Still, to really illustrate what’s wrong in technology journalism, an example from a credible publication is necessary.
Example Two: Dirtying a Clean Slate
In mid-February, the New York Times published a piece by John Markoff with the provocative title Do We Need a New Internet? The article discusses a fascinating research project called Clean Slate, set to “reinvent the Internet” with an eye towards security. Anyone with some network engineering experience understands that while the Internet is a clear success on a human scale, there’s room for improvement at the level of bits and bytes, particularly when it comes to security.
Markoff does this essential research project (and credulous readers alike) an enormous disservice by veering away from actual reporting at the end of his article. The last several paragraphs are nothing more than speculation on the author’s part, and not even speculation that’s of particular relevance to the aims of the Clean Slate project. Beyond being generally in the ballpark of security stuff, there’s nothing pertinent there. Though its placement in the “Week In Review” section may account for the editorialization, it’s serious subject matter being treated carelessly.
While not outright slanderous, the New York Times have not, to my mind, fulfilled their journalistic responsibilities when discussing Clean Slate. Airy speculation is for blogs (cough) and barrooms. No wonder that security experts like Ben Laurie were aghast at the irrelevance and incorrectness of Markoff’s conclusions.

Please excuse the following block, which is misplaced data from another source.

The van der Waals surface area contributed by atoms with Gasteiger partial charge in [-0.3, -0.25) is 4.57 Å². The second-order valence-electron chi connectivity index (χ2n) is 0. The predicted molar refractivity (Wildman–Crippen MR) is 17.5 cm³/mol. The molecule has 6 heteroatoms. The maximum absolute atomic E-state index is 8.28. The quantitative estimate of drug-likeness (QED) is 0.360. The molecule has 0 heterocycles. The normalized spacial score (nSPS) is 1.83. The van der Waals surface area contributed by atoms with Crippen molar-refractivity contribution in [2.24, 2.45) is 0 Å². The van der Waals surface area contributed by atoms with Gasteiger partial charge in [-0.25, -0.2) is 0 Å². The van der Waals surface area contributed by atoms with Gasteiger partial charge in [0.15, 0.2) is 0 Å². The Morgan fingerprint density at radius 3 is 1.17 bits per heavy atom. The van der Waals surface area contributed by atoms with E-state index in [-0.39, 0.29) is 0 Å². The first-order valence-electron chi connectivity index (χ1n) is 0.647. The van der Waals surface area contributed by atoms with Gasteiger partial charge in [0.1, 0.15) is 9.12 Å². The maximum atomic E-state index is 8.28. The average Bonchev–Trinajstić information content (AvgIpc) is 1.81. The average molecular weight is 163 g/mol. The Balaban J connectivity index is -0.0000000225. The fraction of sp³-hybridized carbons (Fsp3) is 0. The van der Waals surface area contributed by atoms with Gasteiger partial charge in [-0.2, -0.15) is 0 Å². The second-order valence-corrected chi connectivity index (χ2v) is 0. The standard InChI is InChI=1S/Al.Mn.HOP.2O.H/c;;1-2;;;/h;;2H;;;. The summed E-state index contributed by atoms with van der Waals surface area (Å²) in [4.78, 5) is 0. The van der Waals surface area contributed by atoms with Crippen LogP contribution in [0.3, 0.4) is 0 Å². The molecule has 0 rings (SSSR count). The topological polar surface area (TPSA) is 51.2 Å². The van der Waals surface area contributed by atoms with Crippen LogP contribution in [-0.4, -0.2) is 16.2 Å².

The poor quality of technology journalism is not simply an infection plaguing unaccountably popular blogs. It’s real and present in the most trusted names in news.
The scary truth of information technology is that it’s just too huge a domain to be an expert in, even if you’re a full-time engineer. I’d wager there’s just a handful of people on this planet who can claim expertise in everything from silicon up to human-computer interaction. Even if most engineers were halfway-decent writers, most engineers aren’t equipped to write about technology in the large.
The majority of technology journalists are even less equipped. Many have no engineering background. They’ve never built anything like the things they write about. Or, if they were once engineers, they haven’t written a line of code or soldered a circuit in years. In a fast-moving industry, professional engineers get left behind the state of the art all the time. How can journalists without any engineering expertise possibly hope to keep up? Simply tapping expert sources isn’t enough. A reporter can’t simply string together quotes from PhDs and CTOs and end up with something cogent, accurate, and informative to a non-technical reader.
We shouldn’t be content to trust the public record of high technology to individuals ill-equipped to report on it accurately. In an age where new media have enabled the people who make technology to produce a dynamic record of its creation and use, the role of the technology journalist is to tell a story that reaches outside our industry and community. It is, then, partly our responsibility as an industry and as a community to ensure the quality of that shared story.